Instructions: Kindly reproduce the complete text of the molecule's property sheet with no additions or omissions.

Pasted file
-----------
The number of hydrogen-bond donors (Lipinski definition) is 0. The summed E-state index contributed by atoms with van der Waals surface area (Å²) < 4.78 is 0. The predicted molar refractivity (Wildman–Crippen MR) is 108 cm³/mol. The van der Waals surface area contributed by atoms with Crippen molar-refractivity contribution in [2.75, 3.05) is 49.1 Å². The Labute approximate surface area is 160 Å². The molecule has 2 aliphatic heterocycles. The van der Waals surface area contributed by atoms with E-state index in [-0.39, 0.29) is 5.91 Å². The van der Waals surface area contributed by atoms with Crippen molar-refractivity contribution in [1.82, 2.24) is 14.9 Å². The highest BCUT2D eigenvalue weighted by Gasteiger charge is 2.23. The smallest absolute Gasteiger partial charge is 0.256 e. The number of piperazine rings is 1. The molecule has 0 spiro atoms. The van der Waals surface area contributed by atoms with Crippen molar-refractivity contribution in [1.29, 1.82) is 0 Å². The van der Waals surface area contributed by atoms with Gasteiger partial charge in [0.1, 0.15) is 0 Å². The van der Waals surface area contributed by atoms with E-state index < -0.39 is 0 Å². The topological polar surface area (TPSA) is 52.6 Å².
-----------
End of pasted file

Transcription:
The number of hydrogen-bond donors (Lipinski definition) is 0. The summed E-state index contributed by atoms with van der Waals surface area (Å²) < 4.78 is 0. The predicted molar refractivity (Wildman–Crippen MR) is 108 cm³/mol. The van der Waals surface area contributed by atoms with Crippen molar-refractivity contribution in [2.75, 3.05) is 49.1 Å². The Labute approximate surface area is 160 Å². The molecule has 2 aliphatic heterocycles. The van der Waals surface area contributed by atoms with E-state index in [-0.39, 0.29) is 5.91 Å². The van der Waals surface area contributed by atoms with Crippen molar-refractivity contribution in [1.82, 2.24) is 14.9 Å². The highest BCUT2D eigenvalue weighted by Gasteiger charge is 2.23. The smallest absolute Gasteiger partial charge is 0.256 e. The number of piperazine rings is 1. The molecule has 0 spiro atoms. The van der Waals surface area contributed by atoms with Crippen molar-refractivity contribution in [1.29, 1.82) is 0 Å². The van der Waals surface area contributed by atoms with Gasteiger partial charge in [0.1, 0.15) is 0 Å². The van der Waals surface area contributed by atoms with E-state index < -0.39 is 0 Å². The topological polar surface area (TPSA) is 52.6 Å².